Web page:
In this edition of “Faculty Focus,” we sat down with Dr. Tricia Catalino from the Touro University Nevada School of Physical Therapy.
Where did you grow up, and what was it like?
I grew up in South Bend, Indiana. I had a Midwest childhood with lots of things to do, especially outdoors. Everybody is a Notre Dame fan in South Bend, regardless if you have an affiliation with the university or not.
Lake Michigan is only 45 minutes away, so we spent a lot of summers there. Most of my family still lives there.
When did you discover your love for physical therapy?
During my senior year of high school, I went to physical therapy because I tore my ACL. I had originally gone to college for pre-med, but once I started, I discovered that it wasn’t what I wanted to do anymore.
I started researching physical therapy, and that’s really how it started. At Northwestern, I also completed work study as a student athletic trainer where I got to work and travel with the football team. I got a lot of great experience early on and it helped solidify my love for PT.
During PT school, I thought I’d definitely go into something sports related, but then I did a clinical rotation in pediatrics and fell in love with it. Being able to impact the lives of children and connect with their parents is what I’m really passionate about.
How did you arrive at Touro University Nevada?
I’ve been at Touro since 2011, not too long after the PT program started.
Before I came here, I worked in Chicago for almost 20 years as a pediatric physical therapist. During that time, I went back to school to complete my Doctor of Science. I was interested in doing something beyond my role as a clinician, in more of a teaching role, and it just so happened that Touro was starting a new program around the same time.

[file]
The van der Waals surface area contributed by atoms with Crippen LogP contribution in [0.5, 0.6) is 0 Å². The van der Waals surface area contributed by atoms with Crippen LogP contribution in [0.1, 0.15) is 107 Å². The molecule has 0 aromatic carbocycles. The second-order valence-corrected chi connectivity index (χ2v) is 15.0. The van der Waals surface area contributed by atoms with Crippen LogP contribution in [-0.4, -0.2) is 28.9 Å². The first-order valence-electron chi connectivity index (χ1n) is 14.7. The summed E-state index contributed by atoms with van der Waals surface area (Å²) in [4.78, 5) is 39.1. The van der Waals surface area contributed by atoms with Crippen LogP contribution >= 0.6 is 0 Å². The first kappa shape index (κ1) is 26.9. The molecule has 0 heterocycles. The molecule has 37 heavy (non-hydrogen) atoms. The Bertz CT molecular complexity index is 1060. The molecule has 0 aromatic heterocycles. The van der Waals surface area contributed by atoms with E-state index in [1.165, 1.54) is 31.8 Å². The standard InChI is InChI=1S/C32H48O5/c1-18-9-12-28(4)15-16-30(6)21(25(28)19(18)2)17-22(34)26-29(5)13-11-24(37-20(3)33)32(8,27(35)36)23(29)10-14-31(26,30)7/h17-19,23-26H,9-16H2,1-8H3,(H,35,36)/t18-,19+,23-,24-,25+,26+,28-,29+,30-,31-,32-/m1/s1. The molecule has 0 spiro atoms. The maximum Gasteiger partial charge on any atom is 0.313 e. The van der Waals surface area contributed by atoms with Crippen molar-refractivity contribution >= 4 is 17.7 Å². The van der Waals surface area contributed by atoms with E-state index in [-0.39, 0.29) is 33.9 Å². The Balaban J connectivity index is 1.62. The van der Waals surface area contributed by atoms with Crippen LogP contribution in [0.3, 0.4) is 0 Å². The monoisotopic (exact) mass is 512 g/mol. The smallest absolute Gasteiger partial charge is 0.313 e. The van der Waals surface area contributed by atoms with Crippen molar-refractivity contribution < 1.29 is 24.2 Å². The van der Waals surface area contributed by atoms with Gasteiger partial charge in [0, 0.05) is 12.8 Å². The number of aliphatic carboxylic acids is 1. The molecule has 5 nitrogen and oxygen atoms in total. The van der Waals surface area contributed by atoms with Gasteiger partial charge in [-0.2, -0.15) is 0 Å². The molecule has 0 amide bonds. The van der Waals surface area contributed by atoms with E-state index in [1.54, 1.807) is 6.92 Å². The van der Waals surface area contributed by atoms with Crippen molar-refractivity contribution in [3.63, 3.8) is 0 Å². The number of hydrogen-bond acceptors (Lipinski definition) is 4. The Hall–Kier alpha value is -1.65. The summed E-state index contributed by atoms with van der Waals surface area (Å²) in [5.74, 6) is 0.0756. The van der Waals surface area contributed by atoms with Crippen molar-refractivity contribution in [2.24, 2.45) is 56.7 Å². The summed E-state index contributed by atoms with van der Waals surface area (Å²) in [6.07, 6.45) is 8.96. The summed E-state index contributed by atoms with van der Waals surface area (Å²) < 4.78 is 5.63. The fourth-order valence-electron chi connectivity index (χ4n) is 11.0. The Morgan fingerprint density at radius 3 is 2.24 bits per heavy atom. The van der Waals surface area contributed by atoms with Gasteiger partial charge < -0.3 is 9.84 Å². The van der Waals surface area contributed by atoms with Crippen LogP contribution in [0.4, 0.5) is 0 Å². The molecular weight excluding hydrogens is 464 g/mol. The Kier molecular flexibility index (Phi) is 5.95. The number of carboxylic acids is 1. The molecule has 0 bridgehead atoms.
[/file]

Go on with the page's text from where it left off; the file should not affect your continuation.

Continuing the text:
What do you enjoy the most about teaching here?
It’s so tight knit. I feel like I’m coming home every day when I go to work because everyone is so supportive of each other. Also, I have a great love for our students. I love seeing when things click for them and watching them gain an understanding of the material.
In your position, how would you say you help students the most?
Intentionality is a big deal, and I think students appreciate it when we walk the walk. If I’m going to have an expectation for my students, I need to make sure I meet the expectations they have for me. You have to hold yourself accountable to really reach them, and our students understand that.
If you could give your students a single piece of advice, what would it be?
Do good and be good. It can apply to everyone and everything. It’s one thing, and at the same time, it’s everything.
What do you enjoy doing outside of work?
I’m a fitness junkie in every way, shape, and form. If I have any free time, I’m out somewhere being active.